Thursday, May 22, 2008

Just How I Remember the Lower East Side

Twice a year, just before Pesach and just before Rosh Hashanna, from the time I was maybe 5-6 until 20+, my parents would take my sister and I down to the Lower East Side for shopping. It was a wonder-world of hustle-bustle, pickles-in-barrels, Jewish deli and finding a parking spot. All through the 1950s and early 1960s, that was the LES. My mother was born there in 1919 on Stanton Street and my father, the scout, knew the ins and outs, although why it was always on a Sunday. And there was Bernstein's-on-Essex.

Well, even the New York Times waxed nostalgic:-

It used to be that if you wanted to buy suits, fabric, leather goods, jewelry and even underwear, there was a block on the Lower East Side where you could find it. Now only a handful of the shops remain, most selling lingerie and other undergarments.

“We’re a dying breed,” Mr. Markowitz said as he oversaw his small operation, Howard Sportswear, from a cluttered desk at the back of the shop at 69 Orchard Street, near the corner of Grand Street. Thin cardboard boxes stuffed with bras, panties, and hosiery were piled in narrow rows that almost reached the ceiling. Samples of satin slips, multihued tights, knee-highs and girdles of varying lengths were hung closer to the ground.

A wheeled wood ladder attached to a thin metal rod, reminiscent of those used in libraries, provided access to the towering levels of merchandise.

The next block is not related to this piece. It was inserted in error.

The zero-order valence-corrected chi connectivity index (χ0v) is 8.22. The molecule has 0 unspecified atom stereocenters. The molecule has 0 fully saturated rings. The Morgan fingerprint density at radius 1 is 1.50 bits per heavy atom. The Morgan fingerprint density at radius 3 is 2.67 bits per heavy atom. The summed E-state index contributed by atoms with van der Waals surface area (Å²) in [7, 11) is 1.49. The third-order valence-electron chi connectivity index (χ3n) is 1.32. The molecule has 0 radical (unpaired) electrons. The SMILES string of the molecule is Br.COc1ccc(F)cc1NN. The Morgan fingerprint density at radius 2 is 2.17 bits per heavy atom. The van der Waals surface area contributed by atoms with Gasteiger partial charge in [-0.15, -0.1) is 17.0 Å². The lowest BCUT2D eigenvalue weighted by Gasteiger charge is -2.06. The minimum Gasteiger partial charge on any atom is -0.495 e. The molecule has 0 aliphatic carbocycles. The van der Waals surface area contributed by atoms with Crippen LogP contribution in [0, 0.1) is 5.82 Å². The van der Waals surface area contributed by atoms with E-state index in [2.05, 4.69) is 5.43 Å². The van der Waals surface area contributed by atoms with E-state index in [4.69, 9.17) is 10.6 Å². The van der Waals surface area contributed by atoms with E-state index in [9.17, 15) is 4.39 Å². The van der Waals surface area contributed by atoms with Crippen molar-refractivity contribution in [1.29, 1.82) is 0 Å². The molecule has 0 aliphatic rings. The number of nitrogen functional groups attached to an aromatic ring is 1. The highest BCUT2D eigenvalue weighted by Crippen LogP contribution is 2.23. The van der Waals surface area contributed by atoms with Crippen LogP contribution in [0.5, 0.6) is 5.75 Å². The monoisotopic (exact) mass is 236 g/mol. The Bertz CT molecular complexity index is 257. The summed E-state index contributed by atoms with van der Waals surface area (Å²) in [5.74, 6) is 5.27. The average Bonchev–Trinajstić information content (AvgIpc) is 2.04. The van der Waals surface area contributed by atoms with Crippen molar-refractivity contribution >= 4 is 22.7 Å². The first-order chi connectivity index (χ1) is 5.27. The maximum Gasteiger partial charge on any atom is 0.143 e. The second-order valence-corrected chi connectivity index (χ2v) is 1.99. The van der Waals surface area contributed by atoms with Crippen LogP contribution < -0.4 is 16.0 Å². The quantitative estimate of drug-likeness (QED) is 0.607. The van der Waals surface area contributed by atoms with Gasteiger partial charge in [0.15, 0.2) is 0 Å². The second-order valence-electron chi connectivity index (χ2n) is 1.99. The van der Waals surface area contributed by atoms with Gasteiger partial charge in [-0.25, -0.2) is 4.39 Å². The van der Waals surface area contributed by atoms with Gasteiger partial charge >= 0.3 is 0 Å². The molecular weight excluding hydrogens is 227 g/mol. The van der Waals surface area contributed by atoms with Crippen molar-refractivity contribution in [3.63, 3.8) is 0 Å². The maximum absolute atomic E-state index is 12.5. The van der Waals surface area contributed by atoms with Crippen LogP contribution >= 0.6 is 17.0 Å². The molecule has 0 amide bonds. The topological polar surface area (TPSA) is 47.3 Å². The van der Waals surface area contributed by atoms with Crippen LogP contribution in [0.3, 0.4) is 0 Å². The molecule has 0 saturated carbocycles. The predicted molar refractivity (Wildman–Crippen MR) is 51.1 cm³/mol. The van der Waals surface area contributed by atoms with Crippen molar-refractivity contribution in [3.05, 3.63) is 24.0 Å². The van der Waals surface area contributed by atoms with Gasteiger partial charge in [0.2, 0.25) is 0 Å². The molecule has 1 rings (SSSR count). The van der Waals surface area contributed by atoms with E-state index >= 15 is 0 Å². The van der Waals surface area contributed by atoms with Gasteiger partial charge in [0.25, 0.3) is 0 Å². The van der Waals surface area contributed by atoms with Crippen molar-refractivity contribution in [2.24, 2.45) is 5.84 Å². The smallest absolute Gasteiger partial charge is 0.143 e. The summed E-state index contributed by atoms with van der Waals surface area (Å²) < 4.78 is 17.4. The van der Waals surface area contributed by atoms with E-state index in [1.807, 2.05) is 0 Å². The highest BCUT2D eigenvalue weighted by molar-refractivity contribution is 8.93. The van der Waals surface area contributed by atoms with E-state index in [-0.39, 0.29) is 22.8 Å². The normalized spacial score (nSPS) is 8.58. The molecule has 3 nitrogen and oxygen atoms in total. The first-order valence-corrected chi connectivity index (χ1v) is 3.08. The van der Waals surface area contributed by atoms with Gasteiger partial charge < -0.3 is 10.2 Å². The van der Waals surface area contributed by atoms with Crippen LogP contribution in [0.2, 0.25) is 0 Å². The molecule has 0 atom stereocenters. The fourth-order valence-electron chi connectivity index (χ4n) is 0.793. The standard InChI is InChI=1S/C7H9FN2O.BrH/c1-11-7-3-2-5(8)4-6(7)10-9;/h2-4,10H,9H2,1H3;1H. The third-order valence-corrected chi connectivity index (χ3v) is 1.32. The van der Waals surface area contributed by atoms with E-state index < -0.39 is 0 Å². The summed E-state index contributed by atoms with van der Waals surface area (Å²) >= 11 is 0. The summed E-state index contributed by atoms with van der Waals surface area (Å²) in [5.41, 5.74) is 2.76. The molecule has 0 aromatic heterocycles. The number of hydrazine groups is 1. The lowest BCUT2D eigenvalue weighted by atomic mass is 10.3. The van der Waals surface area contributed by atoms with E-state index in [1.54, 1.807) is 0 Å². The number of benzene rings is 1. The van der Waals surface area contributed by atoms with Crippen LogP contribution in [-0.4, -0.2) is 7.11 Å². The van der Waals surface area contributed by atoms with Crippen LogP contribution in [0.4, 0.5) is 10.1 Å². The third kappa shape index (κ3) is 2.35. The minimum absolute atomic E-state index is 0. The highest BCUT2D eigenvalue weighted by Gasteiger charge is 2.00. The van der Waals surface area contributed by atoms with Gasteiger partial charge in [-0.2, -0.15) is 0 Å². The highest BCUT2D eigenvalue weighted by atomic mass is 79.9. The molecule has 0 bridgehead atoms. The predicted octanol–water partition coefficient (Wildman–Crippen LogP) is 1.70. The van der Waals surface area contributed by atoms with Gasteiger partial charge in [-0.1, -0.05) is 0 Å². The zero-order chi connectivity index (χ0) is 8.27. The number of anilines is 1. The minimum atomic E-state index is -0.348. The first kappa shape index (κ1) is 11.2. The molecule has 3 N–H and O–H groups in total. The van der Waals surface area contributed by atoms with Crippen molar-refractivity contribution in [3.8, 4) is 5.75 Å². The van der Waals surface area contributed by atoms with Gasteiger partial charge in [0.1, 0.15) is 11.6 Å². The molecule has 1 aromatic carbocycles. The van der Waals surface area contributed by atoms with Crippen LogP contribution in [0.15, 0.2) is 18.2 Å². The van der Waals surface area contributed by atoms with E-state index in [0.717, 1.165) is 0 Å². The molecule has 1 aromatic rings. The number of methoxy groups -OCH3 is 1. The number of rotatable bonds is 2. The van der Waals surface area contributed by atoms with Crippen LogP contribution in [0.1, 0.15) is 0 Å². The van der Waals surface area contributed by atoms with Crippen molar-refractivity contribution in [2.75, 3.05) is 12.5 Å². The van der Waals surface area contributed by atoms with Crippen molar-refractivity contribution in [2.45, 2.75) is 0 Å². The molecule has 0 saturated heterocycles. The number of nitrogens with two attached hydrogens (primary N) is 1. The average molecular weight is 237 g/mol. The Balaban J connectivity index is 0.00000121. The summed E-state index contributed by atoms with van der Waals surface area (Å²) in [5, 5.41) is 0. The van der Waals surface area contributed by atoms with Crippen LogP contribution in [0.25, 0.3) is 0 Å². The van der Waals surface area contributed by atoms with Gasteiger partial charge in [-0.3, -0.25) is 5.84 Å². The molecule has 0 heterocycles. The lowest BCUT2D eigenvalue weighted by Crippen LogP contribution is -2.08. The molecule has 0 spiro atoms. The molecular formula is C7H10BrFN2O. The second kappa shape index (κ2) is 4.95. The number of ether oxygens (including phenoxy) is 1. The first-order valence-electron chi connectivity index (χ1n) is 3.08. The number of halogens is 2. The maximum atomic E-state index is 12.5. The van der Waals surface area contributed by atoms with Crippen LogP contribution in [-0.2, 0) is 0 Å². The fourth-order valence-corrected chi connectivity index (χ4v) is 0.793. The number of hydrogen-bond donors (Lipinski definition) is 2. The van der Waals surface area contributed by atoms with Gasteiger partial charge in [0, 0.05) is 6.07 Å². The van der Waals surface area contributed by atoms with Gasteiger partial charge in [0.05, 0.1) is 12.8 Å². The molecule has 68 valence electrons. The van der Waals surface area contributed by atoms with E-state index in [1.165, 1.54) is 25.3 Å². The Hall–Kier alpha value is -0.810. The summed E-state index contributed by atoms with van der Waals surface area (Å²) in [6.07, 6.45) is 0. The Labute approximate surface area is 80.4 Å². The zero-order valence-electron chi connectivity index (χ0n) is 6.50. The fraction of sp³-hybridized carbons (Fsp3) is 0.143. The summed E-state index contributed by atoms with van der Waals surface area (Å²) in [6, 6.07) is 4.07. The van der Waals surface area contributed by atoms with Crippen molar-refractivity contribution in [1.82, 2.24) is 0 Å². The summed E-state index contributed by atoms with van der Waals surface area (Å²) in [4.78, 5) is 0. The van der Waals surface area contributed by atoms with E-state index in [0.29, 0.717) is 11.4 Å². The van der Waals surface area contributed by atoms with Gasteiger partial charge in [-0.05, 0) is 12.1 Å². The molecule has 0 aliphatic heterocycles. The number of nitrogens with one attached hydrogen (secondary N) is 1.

...At its peak, the Lower East Side shopping district was bustling on Sundays with shoppers stopping at egg-cream stands and going to Katz’s Delicatessen for corned beef sandwiches. Shops were filled with clerks who could tell a customer’s size in one glance.

...Around the corner, at 294 Grand Street, in what was once the elegant but now dusty windowed entrance of IMKAR Company, hang old samples of cotton T-shirts, pajamas and housedresses from decades past. Inside the shop, Wolf Karfiol, the owner, listened to the crackling sounds of talk radio, and waited for customers. These days, there are few. “The Lower East Side was always the biggest discount center in the United States, but now everybody is discounting,” said Mr. Karfiol, whose father founded the shop, originally on Orchard Street, in 1941, after fleeing the Nazis in Germany.


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